Shelters team up to prevent abuse of animals, people

Escrito por Nuria Querol i Viñas.

Action for Animals, a shelter for abused and abandoned animals in Derry Township, and the Blackburn Center Against Domestic and Sexual Violence, of Greensburg, have formed a unique, informal relationship to help both animals and people.

Shelters team up to prevent abuse of animals, people

By Richard Robbins
TRIBUNE-REVIEW
Sunday, September 11, 2005

Action for Animals, a shelter for abused and abandoned animals in Derry Township, and the Blackburn Center Against Domestic and Sexual Violence, of Greensburg, have formed a unique, informal relationship to help both animals and people.

Action for Animals Humane Officer Elaine Gower explained the shelter has offered to take in the animals of abuse victims. In many instances, wives abused by husbands do nothing to escape their situation because of concern for the dogs, cats or other animals they may be leaving behind.

Not infrequently, abusers use family pets as a means of control -- threatening the animals with harm if the abused partner leaves the relationship, Gower said.

Dogs are the animals most frequently caught in the middle, she added.

 
 

"We've had dogs beaten and stabbed to death," Gower said.

Blackburn Center Executive Director Ann Emmerling confirmed the partnership with Action for Animals.

The fact that abused spouses and others stay put at home instead of moving out because of companion animals is "a problem," Emmerling said.

Violence against animals forms "part of the emotional abuse of victims," she added.

A 1997 survey by the Humane Society of the United States found that 85 percent of women and 63 percent of children entering a human shelter discussed incidents of pet abuse in the family.

Gower, a former Blackburn counselor, recalled a letter addressed to the daughter of an abuse victim by her stepfather. "It read: 'I will kill the dog because your mother left me.'"

Gower said she would like to move the relationship with Blackburn from informal to formal. Blackburn officials seem open to the idea. Cathy Reeves, Blackburn program manager, said the nonprofit was looking forward to working with Gower on the matter.

Reeves praised the work performed by Action for Animals.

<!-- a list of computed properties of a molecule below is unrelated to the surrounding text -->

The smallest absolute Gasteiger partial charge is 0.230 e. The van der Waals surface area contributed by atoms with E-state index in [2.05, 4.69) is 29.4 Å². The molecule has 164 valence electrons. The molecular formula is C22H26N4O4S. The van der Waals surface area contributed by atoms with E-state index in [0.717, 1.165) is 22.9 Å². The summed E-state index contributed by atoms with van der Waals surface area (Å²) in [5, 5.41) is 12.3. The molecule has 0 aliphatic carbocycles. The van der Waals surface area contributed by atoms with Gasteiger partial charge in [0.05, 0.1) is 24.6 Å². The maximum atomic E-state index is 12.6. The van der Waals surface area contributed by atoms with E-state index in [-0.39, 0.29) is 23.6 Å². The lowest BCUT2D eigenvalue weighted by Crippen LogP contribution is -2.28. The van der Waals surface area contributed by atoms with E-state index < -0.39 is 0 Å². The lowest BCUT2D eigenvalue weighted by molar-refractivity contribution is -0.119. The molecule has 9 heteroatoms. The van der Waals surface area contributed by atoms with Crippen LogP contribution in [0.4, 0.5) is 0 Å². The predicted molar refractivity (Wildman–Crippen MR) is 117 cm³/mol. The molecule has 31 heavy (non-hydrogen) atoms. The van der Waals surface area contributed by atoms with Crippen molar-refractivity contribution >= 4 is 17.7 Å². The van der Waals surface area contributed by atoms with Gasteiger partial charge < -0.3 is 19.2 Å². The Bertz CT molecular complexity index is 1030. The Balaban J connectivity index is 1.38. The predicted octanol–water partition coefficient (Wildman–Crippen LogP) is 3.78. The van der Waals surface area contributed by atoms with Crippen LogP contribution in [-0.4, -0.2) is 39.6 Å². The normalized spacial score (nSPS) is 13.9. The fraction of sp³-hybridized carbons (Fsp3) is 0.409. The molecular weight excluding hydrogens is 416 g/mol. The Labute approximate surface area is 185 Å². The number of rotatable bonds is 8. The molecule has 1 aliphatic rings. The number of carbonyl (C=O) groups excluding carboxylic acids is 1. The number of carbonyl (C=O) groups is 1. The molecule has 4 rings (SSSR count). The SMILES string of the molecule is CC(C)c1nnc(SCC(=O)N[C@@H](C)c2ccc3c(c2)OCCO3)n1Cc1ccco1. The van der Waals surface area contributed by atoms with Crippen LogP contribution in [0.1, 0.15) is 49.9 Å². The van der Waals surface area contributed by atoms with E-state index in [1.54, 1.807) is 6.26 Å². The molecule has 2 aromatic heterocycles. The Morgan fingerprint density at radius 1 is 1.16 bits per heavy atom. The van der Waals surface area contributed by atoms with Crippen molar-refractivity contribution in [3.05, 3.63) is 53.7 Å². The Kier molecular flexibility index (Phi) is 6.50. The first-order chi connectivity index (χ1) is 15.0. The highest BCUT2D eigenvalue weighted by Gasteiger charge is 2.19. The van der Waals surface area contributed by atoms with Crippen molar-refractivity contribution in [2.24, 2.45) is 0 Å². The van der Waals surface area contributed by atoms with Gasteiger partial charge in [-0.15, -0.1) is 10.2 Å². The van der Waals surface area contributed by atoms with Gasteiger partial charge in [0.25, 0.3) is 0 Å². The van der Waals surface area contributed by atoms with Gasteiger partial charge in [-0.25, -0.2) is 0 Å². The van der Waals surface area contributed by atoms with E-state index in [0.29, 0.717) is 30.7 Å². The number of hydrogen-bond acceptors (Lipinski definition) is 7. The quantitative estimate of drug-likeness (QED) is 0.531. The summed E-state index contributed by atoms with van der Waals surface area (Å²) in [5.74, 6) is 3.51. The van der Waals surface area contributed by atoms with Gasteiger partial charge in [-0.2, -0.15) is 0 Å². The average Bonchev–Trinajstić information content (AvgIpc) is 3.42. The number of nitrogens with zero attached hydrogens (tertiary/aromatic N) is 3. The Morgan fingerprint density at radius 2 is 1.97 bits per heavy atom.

Except for terminally ill animals, Action for Animals puts no animals down, Gower said. Almost all animals are eventually adopted.

Working with the pets of human abuse victims can raise some hard choices, said shelter manager Luann Hutcheson.

These include what stand to take in the event the abused person returns to her abuser and wants to take her pet with her.

In the past, Gower said, most victims have been sensible, deciding to let the shelter have the animal for adoption.

Hutcheson advised pet-owning victims of domestic abuse to register their animals in their names with their veterinarian as well as to take out a municipal license for the animal in their name.

While humane officers have the legal authority to seize abused animals, Gower said, they need credible evidence of actual abuse to do so. More than once, she said, domestic abuse victims have told her, "I know he's going to hurt the animal."

"But that's not enough," Gower said.

Blackburn's Reeves said the center has no exact idea how large a role animal companions play in keeping battered women from seeking help. The reason? "We aren't asking the question," she said, adding counselors will soon start doing so on a regular basis.

For women who mentioned their pets of their own accord, the welfare of the animals was a "grave" concern, Reeves said.

Sometimes, there are happy endings in what is mostly an unhappy business.

Gower related how one woman, after leaving her husband, called the Action for Animals kennel from the Blackburn Center expressing concern about her pet -- a German shepherd -- which she had left behind with her "jerk husband." Would Gower check on its condition?

Gower said she went to the house, but neither saw nor heard the dog, nor encountered the husband. She asked the neighbors, who told her the dog had vanished some days earlier.

Three weeks later the woman, about to leave Blackburn, again asked for Gower's assistance. Gower said she told the woman there was nothing more she could do.

Taking up her own cause, the woman called her husband. Gower said the husband told his estranged wife that he had dragged the dog off to a local pound to be destroyed.

Distraught, the woman called Gower a third time.

"What does the dog look like?" Gower asked. "Maybe, it's not dead yet." Gower was a friend of the pound owner.

"The dog has one eye," the woman said.

"I think we have it at the shelter," said Gower, who just that day had brought a one-eyed German shepherd to the kennel from the pound.

The woman and her dog were soon reunited.

Richard Robbins can be reached at Esta dirección de correo electrónico está siendo protegida contra los robots de spam. Necesita tener JavaScript habilitado para poder verlo. or (724) 836-5660.